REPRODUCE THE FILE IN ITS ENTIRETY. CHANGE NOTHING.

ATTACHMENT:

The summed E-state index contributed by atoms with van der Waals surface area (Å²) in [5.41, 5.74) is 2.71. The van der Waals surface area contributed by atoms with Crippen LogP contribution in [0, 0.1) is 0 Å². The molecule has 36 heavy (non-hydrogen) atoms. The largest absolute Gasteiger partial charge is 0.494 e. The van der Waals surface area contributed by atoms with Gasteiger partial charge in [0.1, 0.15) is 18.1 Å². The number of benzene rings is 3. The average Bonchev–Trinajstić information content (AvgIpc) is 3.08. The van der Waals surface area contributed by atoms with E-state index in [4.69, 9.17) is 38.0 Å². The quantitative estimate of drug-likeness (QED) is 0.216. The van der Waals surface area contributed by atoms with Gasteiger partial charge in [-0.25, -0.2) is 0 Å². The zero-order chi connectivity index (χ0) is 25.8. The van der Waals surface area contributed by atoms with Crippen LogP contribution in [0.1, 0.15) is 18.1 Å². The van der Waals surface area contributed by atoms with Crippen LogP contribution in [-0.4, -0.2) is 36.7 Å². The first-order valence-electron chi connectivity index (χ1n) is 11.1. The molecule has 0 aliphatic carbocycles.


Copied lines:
The summed E-state index contributed by atoms with van der Waals surface area (Å²) in [5.41, 5.74) is 2.71. The van der Waals surface area contributed by atoms with Crippen LogP contribution in [0, 0.1) is 0 Å². The molecule has 36 heavy (non-hydrogen) atoms. The largest absolute Gasteiger partial charge is 0.494 e. The van der Waals surface area contributed by atoms with Gasteiger partial charge in [0.1, 0.15) is 18.1 Å². The number of benzene rings is 3. The average Bonchev–Trinajstić information content (AvgIpc) is 3.08. The van der Waals surface area contributed by atoms with E-state index in [4.69, 9.17) is 38.0 Å². The quantitative estimate of drug-likeness (QED) is 0.216. The van der Waals surface area contributed by atoms with Gasteiger partial charge in [-0.25, -0.2) is 0 Å². The zero-order chi connectivity index (χ0) is 25.8. The van der Waals surface area contributed by atoms with Crippen LogP contribution in [0.1, 0.15) is 18.1 Å². The van der Waals surface area contributed by atoms with Crippen LogP contribution in [-0.4, -0.2) is 36.7 Å². The first-order valence-electron chi connectivity index (χ1n) is 11.1. The molecule has 0 aliphatic carbocycles.